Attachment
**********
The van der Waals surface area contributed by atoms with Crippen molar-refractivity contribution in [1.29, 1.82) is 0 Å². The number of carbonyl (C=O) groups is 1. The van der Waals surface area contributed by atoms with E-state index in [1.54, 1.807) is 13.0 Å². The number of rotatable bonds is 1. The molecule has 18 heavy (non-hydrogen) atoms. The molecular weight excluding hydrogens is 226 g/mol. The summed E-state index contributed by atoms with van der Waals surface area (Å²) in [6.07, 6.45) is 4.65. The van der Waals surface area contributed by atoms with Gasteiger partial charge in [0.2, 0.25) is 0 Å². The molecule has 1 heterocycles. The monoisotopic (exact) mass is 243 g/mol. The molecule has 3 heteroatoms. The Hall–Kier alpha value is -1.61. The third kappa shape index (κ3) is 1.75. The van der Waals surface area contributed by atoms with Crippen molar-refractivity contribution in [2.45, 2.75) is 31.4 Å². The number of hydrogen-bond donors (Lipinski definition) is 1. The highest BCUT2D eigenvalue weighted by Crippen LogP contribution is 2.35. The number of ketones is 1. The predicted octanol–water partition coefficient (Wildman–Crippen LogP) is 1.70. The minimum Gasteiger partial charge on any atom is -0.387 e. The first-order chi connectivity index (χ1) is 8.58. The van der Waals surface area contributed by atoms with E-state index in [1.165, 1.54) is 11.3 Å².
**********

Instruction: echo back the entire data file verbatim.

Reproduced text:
The van der Waals surface area contributed by atoms with Crippen molar-refractivity contribution in [1.29, 1.82) is 0 Å². The number of carbonyl (C=O) groups is 1. The van der Waals surface area contributed by atoms with E-state index in [1.54, 1.807) is 13.0 Å². The number of rotatable bonds is 1. The molecule has 18 heavy (non-hydrogen) atoms. The molecular weight excluding hydrogens is 226 g/mol. The summed E-state index contributed by atoms with van der Waals surface area (Å²) in [6.07, 6.45) is 4.65. The van der Waals surface area contributed by atoms with Gasteiger partial charge in [0.2, 0.25) is 0 Å². The molecule has 1 heterocycles. The monoisotopic (exact) mass is 243 g/mol. The molecule has 3 heteroatoms. The Hall–Kier alpha value is -1.61. The third kappa shape index (κ3) is 1.75. The van der Waals surface area contributed by atoms with Crippen molar-refractivity contribution in [2.45, 2.75) is 31.4 Å². The number of hydrogen-bond donors (Lipinski definition) is 1. The highest BCUT2D eigenvalue weighted by Crippen LogP contribution is 2.35. The number of ketones is 1. The predicted octanol–water partition coefficient (Wildman–Crippen LogP) is 1.70. The minimum Gasteiger partial charge on any atom is -0.387 e. The first-order chi connectivity index (χ1) is 8.58. The van der Waals surface area contributed by atoms with E-state index in [1.165, 1.54) is 11.3 Å².